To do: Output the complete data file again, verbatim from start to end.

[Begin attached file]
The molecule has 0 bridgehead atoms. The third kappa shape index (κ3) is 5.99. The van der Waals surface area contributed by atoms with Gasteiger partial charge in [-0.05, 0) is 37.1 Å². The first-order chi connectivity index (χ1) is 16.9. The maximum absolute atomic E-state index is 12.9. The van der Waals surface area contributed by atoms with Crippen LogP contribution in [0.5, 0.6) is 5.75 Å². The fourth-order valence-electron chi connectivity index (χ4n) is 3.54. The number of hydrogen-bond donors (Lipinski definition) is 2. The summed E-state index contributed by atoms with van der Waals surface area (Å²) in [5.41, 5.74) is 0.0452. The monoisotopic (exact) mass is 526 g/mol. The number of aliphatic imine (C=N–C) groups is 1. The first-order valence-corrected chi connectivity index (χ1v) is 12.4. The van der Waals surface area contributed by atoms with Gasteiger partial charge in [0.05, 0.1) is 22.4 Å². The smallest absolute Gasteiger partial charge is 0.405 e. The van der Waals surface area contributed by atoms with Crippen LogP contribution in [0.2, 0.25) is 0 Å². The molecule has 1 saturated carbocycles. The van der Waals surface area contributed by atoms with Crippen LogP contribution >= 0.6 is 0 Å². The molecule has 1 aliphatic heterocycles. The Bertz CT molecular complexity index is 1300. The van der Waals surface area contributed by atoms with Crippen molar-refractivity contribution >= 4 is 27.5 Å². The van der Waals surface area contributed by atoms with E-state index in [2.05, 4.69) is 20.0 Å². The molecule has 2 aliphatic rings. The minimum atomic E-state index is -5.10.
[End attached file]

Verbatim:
The molecule has 0 bridgehead atoms. The third kappa shape index (κ3) is 5.99. The van der Waals surface area contributed by atoms with Gasteiger partial charge in [-0.05, 0) is 37.1 Å². The first-order chi connectivity index (χ1) is 16.9. The maximum absolute atomic E-state index is 12.9. The van der Waals surface area contributed by atoms with Crippen LogP contribution in [0.5, 0.6) is 5.75 Å². The fourth-order valence-electron chi connectivity index (χ4n) is 3.54. The number of hydrogen-bond donors (Lipinski definition) is 2. The summed E-state index contributed by atoms with van der Waals surface area (Å²) in [5.41, 5.74) is 0.0452. The monoisotopic (exact) mass is 526 g/mol. The number of aliphatic imine (C=N–C) groups is 1. The first-order valence-corrected chi connectivity index (χ1v) is 12.4. The van der Waals surface area contributed by atoms with Gasteiger partial charge in [0.05, 0.1) is 22.4 Å². The smallest absolute Gasteiger partial charge is 0.405 e. The van der Waals surface area contributed by atoms with Crippen LogP contribution in [0.2, 0.25) is 0 Å². The molecule has 1 saturated carbocycles. The van der Waals surface area contributed by atoms with Crippen LogP contribution >= 0.6 is 0 Å². The molecule has 1 aliphatic heterocycles. The Bertz CT molecular complexity index is 1300. The van der Waals surface area contributed by atoms with Crippen molar-refractivity contribution >= 4 is 27.5 Å². The van der Waals surface area contributed by atoms with E-state index in [2.05, 4.69) is 20.0 Å². The molecule has 2 aliphatic rings. The minimum atomic E-state index is -5.10.